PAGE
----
Hello everyone! This is a friendly reminder that any of these fun places we may visit, we are a guest at. Please treat both businesses and trails with the utmost respect. We here at Hidden California follow the 'Leave no Trace' mantra, meaning whatever you bring with you comes back with you. If you see trash on a trail, please do your part to help remove it. Remember, we are not picking up trash from another person but instead cleaning up for Mother Nature. Happy adventures!
2890 S Higuera St.
San Luis Obispo, CA 93401
Dog-Friendly: Yes Kid-Friendly: Yes
About Dorn Pyramid
The Dorn Pyramid has towered over the Oddfellows Cemetery for over 100 years now as a masonic symbol for the remains of a mother and child. This Egyptian Revival funerary architecture was generally an extravagance of American tycoons who wanted themselves remembered as long and as well as the ancient pharaohs. Pyramid monuments were also considered fashionable for wealthy Victorians who buried their families in these beautuful tombs in London’s Highgate Cemetery.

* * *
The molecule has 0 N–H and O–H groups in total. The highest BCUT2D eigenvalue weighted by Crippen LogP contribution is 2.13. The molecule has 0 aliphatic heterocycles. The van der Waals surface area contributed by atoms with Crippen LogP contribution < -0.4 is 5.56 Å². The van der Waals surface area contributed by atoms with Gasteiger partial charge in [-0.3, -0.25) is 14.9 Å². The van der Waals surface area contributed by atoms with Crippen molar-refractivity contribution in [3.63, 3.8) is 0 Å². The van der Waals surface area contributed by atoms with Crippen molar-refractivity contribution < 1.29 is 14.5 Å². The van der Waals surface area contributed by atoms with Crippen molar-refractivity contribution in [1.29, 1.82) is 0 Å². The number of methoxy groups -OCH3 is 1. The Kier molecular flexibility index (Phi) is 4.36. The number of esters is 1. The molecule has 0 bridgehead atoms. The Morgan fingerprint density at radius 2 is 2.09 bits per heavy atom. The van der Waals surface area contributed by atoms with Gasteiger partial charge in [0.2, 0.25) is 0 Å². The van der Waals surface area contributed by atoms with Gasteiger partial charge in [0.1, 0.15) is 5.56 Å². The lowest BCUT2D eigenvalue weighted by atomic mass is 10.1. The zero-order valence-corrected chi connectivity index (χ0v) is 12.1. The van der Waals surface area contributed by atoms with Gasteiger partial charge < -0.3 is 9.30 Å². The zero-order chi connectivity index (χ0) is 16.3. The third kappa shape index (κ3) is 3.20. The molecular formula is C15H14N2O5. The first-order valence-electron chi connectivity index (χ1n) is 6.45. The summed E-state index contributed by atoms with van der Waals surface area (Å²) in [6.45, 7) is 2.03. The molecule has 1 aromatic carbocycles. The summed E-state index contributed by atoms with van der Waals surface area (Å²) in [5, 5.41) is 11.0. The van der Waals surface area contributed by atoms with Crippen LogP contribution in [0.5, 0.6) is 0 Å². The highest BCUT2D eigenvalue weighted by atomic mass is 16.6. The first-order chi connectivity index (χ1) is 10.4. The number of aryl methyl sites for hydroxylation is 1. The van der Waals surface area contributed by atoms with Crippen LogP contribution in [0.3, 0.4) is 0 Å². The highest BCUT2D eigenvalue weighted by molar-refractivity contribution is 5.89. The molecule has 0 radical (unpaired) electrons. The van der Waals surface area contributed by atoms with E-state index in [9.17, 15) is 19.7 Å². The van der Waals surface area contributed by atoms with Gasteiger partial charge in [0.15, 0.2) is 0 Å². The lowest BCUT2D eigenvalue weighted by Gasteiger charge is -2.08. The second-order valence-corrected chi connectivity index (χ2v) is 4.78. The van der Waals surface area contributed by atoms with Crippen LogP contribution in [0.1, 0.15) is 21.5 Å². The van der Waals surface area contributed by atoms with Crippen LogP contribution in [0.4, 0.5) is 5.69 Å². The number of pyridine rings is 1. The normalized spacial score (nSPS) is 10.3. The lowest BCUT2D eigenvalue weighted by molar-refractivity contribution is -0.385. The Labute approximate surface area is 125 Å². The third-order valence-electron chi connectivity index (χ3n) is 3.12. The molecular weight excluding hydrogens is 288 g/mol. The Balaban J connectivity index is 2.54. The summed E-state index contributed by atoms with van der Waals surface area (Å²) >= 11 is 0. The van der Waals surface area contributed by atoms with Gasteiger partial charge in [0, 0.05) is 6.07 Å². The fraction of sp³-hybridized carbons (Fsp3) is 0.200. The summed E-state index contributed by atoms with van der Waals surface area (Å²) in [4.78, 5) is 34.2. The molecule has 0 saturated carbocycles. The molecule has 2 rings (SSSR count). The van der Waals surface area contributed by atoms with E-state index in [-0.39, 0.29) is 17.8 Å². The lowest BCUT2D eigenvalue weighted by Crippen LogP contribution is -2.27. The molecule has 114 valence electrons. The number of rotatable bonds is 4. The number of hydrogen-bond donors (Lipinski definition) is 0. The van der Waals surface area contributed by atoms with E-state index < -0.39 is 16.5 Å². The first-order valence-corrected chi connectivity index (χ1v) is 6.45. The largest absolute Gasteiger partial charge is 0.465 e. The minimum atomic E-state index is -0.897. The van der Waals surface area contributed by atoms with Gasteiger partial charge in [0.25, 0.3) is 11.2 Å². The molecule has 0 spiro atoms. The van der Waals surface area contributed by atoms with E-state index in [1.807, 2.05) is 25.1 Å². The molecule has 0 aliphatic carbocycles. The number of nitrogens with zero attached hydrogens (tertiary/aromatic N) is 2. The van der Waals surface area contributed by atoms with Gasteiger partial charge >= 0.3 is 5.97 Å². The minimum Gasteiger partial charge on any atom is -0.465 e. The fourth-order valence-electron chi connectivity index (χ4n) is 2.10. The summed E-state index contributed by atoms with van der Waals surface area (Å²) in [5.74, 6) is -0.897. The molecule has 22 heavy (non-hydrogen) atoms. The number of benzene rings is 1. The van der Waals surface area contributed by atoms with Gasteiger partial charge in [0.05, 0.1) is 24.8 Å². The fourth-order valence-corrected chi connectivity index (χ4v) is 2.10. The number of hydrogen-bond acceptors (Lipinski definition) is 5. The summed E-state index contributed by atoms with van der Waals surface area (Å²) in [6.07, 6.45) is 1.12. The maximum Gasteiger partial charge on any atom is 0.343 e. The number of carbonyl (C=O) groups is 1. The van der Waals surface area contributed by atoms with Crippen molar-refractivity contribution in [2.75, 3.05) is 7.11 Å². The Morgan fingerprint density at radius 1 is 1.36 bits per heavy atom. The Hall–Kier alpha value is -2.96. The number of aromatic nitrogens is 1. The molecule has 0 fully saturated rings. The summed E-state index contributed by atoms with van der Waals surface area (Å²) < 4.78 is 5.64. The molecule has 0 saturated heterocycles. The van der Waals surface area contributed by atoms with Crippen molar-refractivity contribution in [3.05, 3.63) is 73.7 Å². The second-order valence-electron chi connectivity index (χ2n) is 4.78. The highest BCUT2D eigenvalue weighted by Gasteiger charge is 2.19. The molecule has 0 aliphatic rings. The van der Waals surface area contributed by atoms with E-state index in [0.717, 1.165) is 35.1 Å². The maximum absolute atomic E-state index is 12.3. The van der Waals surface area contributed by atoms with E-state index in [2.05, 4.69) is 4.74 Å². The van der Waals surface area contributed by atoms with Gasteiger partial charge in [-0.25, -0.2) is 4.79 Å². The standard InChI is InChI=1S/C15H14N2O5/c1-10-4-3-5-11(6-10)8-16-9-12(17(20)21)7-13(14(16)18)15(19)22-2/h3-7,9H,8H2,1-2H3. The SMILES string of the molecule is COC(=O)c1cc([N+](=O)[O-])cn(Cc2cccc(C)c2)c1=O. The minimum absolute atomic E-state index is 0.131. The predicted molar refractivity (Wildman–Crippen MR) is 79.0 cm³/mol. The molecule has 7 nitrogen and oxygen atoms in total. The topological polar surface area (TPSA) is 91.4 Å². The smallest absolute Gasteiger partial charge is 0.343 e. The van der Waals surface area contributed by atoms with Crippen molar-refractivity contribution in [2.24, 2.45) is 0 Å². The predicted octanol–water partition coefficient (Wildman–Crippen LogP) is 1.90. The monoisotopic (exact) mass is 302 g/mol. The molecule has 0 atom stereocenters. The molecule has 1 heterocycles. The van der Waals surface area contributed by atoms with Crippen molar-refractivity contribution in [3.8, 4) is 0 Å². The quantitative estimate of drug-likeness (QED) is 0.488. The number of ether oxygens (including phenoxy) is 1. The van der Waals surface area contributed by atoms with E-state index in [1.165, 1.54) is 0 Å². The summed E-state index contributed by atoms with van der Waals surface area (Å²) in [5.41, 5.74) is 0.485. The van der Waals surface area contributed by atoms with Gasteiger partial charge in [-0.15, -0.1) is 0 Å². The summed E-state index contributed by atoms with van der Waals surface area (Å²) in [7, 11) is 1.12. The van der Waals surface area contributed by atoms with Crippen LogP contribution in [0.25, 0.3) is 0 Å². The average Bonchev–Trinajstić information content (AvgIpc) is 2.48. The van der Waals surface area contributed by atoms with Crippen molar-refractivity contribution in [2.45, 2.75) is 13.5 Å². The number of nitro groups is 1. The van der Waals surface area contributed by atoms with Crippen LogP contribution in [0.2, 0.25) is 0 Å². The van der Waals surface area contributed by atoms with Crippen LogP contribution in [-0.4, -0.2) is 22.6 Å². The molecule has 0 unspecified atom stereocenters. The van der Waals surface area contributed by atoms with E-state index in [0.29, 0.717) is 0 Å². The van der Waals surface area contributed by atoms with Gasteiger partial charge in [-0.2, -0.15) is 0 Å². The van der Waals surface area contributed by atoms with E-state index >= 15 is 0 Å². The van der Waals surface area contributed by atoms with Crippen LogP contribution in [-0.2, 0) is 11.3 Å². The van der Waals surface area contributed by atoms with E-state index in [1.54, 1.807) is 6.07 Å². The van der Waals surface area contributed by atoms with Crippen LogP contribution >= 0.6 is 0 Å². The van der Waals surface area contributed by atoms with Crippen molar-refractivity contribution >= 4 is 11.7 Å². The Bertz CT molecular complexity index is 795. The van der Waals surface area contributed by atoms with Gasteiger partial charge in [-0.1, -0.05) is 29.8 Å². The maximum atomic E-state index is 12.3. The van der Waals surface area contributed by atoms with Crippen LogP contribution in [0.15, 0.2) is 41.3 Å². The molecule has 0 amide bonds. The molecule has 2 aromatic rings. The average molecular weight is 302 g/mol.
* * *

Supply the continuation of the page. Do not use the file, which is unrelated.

There has been much mystery surrounding the people whom are exhumed within. From the outside, we are able to gather that a mother, Cora Russell Dorn (1868-1905) and her son, Fred Adolphus Dorn, Jr. (1905 – 1905) are those inside. The entrance reads: “DISTVRB NOT THE SLEEP OF DEATH.”
Going from research online, it appears the husband, Fred Adolphus Dorn, had his family buried here. Fred was an elected district attorney 1894 and in 1899, he entered a lucrative private practice with contacts both in San Luis Obispo and San Francisco. He was a highly respected citizen and a Master of King David’s Masonic Lodge. In May 1905, Cora gave birth to a son, Fred, Jr., who died within hours. Three days later, Cora died.
Fred wanted to pay tribute to his beloved wife and son the best way he knew how, and so having a 25-ft granite pyramid as a memorial seemed the perfect way. The pyramid was chosen due to his role with the Freemasons.
Fred Dorn Sr. had intended to be buried there, but eventually moved to San Francisco and remarried. The last two stones were to be sealed once he passed away. He eventually died in SF in 1940 at the age of 74 and is buried in Cypress Lawn Memorial Park in Colma, San Francisco’s famed “city of the dead.” His memorial is nothing more than a small brass plate.
Great new site! Thanks for all the virtual tours and it’s great to know there are places like these and people who appreciate them.